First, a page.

In a major move for immigrants, last week, Ami Bera, the Indian American Democratic Congressman from California, along with Congresswoman Deborah Ross, Senator Alex Padilla, and Senate judiciary committee chair Dick Durbin called for the passage of America’s CHILDREN Act. This Act is bipartisan legislation meant to protect documented dreamers, who are dependents of long-term non-immigrant visa holders, from ageing out of the system when they turn 21.
During the announcement, the lawmakers were joined by a group of documented dreamers sharing their personal stories supporting the bill. The legislation will allow children of those who immigrated to the country legally but are yet to get a green card because of a massive backlog to stay in the country even after turning 21.
Around 40 of these children, who have created the ‘Improve the Dream’ group, joined the lawmakers at the press conference.
“We’re a nation of immigrants, one generation after another bringing with us our heritage, our culture, our religions, our traditions – all woven together. That’s America’s strength, and that’s what this is about,” said Congressman Bera.
We’ve got to fix this flaw in our immigration system. We ought to welcome these kids to be part of that next generation to continue to move our country forward, ” he added
The 40 youth members of Improve The Dream from all across the country came to the United States Capitol to advocate the bill. Improve The Dream is a youth-led organisation, founded by Dip Patel, that advocates for children of legal immigrants who have grown up in the United States, but have no clear path to citizenship because they “age out” of the system at 21. They are often referred to as documented dreamers.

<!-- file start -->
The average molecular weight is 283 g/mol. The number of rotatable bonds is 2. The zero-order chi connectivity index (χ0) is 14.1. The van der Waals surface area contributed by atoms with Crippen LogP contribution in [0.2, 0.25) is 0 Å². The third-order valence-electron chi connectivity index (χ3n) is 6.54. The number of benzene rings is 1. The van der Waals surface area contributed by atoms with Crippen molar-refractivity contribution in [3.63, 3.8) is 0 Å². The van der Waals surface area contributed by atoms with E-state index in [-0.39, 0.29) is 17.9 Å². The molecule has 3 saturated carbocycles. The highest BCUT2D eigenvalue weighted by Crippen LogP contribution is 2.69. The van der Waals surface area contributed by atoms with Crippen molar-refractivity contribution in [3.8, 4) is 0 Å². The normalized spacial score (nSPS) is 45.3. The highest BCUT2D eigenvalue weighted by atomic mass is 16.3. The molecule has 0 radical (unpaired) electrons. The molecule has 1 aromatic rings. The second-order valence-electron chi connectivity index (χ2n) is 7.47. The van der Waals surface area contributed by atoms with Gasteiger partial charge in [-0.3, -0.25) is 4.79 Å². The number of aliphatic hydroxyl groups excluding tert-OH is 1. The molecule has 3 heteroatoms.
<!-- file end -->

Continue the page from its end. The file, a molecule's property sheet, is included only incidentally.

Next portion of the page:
For Improve The Dream this was one of the first opportunities where over 20 young immigrants from the organisation visited the White House last week and met with senior immigration administrators to discuss the issue of ageing out and the green card backlog for affected youth. They met senators and representatives from Indiana, Florida, Iowa, and other states.
At a press conference with the members of The Dream held at the Capitol, Congresswoman Ross expressed her support for the bill. “Documented dreamers grow up in our communities, attend our schools, and learn alongside our children. They love our country and want to give back to the people and places that raised them. These inspiring young people represent the very best of America. It’s been a privilege to work with them—and with my colleagues in the House and the Senate to design bipartisan, bicameral legislation that will have a positive impact on so many promising lives. Let’s give documented dreamers the chance to stay in the country they love and call home,” Congresswoman said.
Senator Padilla also spoke supporting the bill, “Our broken immigration system is failing to meet America’s needs in the 21st century. One major failure of the broken immigration system is the lack of protection for documented dreamers. For these young people who came lawfully, turning 21 means facing an impossible choice – either to leave your family and self-deport to a country that you may barely remember or to stay in the United States living undocumented and in the shadows. We will not give up because documented dreamers and millions of other immigrants deserve better,” the Senator said.
Thanking the Senator and Congresswoman, Dip Patel, founder of Improve the Dream, said that the organisation was started with the vision that all children who grow up in the United States should have a clear path to citizenship and that passing America’s CHILDREN Act will end ageing out and bring the vision to life.
The data shows that over 200,000 children and young adults are living in the United States as dependents of long-term non-immigrant visa holders (including H-1B, L-1, E-1, and E-2 workers). These individuals grow up in the United States, attend American schools, and graduate from American universities. Because they have maintained legal status, documented dreamers are not eligible for protection under the Deferred Action for Childhood Arrivals (DACA) policy or the work authorisation that comes with it. Last July, Representatives Ross, Mariannette Miller-Meeks, Raja Krishnamoorthi, and Andy Kim introduced the bipartisan America’s CHILDREN Act in the House and companion legislation was introduced in the Senate by Senators Padilla and Rand Paul. If passed, the Bill would permanently end aging out and provide a pathway to permanent residency for these young people.